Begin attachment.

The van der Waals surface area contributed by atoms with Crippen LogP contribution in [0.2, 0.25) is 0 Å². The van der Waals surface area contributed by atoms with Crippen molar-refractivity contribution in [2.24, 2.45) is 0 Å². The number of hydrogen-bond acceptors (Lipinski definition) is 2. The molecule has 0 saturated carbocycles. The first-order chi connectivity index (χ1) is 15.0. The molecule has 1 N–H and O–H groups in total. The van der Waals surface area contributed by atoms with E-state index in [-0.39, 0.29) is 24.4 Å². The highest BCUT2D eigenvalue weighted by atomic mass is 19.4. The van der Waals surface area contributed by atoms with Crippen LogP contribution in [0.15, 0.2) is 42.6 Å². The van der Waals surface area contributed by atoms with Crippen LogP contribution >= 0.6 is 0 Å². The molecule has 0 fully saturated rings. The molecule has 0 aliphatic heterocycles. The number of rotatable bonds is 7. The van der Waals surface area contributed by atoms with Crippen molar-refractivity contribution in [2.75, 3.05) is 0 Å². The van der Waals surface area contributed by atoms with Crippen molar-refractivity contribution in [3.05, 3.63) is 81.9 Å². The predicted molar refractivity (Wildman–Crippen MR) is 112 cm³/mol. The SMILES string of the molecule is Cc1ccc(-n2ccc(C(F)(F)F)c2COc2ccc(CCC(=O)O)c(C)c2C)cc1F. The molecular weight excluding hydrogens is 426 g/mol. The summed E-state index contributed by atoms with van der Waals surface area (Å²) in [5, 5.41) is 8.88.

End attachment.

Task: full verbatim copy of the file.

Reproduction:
The van der Waals surface area contributed by atoms with Crippen LogP contribution in [0.2, 0.25) is 0 Å². The van der Waals surface area contributed by atoms with Crippen molar-refractivity contribution in [2.24, 2.45) is 0 Å². The number of hydrogen-bond acceptors (Lipinski definition) is 2. The molecule has 0 saturated carbocycles. The first-order chi connectivity index (χ1) is 15.0. The molecule has 1 N–H and O–H groups in total. The van der Waals surface area contributed by atoms with E-state index in [-0.39, 0.29) is 24.4 Å². The highest BCUT2D eigenvalue weighted by atomic mass is 19.4. The van der Waals surface area contributed by atoms with Crippen LogP contribution in [0.15, 0.2) is 42.6 Å². The van der Waals surface area contributed by atoms with Crippen LogP contribution >= 0.6 is 0 Å². The molecule has 0 fully saturated rings. The molecule has 0 aliphatic heterocycles. The number of rotatable bonds is 7. The van der Waals surface area contributed by atoms with Crippen molar-refractivity contribution in [2.75, 3.05) is 0 Å². The van der Waals surface area contributed by atoms with Crippen molar-refractivity contribution in [3.05, 3.63) is 81.9 Å². The predicted molar refractivity (Wildman–Crippen MR) is 112 cm³/mol. The SMILES string of the molecule is Cc1ccc(-n2ccc(C(F)(F)F)c2COc2ccc(CCC(=O)O)c(C)c2C)cc1F. The molecular weight excluding hydrogens is 426 g/mol. The summed E-state index contributed by atoms with van der Waals surface area (Å²) in [5, 5.41) is 8.88.